This Special Issue begins with a synthesis of climate-sensitive health concerns in the literature in rural and remote regions in Canada by Kipp et al.Footnote 11 Utilizing a scoping review search process, this article identifies the key health vulnerabilities and strengths of rural and remote regions, and discusses challenges associated with food and water security, exacerbation of chronic illness, infectious diseases, morbidity and mortality, and mental health.
Indigenous Peoples, including First Nations, Inuit, and Metis communities, are often experiencing disproportionate impacts from climate change on their health and wellbeing. Richards et al.Footnote 12 describe the Climate Change and Health Adaptation Program within the First Nations and Inuit Health Branch of Indigenous Services Canada, which funds community adaptation research with the objective of developing community-based and culturally-sensitive tools and solutions. Drawing from three case studies, the authors identify the diverse research funded through this program and emphasize the importance not only of funding climate change and health research, but of directly supporting Indigenous communities to do their own work, based on their local contexts and cultures.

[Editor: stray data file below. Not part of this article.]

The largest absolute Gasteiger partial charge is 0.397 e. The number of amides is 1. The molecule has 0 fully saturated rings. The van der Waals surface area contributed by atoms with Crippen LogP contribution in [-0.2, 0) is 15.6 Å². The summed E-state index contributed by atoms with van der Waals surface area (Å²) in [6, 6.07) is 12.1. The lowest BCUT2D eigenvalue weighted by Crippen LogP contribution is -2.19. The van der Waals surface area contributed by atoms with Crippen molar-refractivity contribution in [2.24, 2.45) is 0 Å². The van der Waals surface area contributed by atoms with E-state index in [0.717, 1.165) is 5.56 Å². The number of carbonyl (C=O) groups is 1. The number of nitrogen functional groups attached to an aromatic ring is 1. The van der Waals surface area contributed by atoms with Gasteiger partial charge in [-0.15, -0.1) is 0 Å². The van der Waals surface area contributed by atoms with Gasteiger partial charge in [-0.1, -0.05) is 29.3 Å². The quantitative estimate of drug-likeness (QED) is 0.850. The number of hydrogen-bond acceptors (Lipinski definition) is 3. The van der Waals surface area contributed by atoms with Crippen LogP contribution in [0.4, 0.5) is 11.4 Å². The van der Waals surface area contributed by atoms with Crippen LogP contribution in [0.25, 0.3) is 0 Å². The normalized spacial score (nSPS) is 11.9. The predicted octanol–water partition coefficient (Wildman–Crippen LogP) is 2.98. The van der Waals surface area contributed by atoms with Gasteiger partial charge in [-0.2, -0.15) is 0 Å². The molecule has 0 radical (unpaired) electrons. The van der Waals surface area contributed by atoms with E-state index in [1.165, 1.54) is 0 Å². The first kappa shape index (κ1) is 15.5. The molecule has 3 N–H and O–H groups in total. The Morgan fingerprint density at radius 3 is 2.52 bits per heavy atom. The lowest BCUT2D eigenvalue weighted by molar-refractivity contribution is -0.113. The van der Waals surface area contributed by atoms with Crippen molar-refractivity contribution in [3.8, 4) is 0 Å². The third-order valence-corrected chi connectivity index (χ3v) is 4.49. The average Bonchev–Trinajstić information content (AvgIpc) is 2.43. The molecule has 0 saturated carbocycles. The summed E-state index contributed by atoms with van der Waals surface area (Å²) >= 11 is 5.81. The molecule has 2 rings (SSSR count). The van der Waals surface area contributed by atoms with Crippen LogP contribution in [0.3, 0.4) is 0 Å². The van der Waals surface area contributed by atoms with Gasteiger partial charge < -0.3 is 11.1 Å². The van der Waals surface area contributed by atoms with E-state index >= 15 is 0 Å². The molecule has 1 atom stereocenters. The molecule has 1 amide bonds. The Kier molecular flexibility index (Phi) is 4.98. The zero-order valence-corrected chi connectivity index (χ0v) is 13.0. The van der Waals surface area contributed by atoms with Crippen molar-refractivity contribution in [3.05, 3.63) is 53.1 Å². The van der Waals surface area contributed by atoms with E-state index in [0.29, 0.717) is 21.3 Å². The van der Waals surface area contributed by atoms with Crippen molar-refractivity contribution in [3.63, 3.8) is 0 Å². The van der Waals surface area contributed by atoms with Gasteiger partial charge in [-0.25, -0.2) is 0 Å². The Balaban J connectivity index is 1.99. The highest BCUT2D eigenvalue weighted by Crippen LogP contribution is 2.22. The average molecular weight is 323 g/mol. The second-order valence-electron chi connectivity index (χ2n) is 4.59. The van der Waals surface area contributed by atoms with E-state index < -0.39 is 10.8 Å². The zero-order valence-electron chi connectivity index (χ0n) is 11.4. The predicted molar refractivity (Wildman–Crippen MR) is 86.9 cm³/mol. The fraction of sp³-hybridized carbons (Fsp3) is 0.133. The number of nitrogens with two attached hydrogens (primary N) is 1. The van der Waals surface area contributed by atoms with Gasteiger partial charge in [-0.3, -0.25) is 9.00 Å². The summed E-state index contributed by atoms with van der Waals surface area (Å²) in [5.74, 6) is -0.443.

Underscoring the important focus on co-benefits, KingsleyFootnote 13 examines the ways in which protecting, improving, and increasing green spaces can be not only a climate change mitigation strategy, but also an important health strategy, with positive benefits for chronic diseases and their associated risk factors. Drawing from two examples of multi-sectoral collaborations, including EcoHealth Ontario and Climate Change Parks in Scotland, this contribution puts forward a model that considers green spaces as an important climate change and health intervention.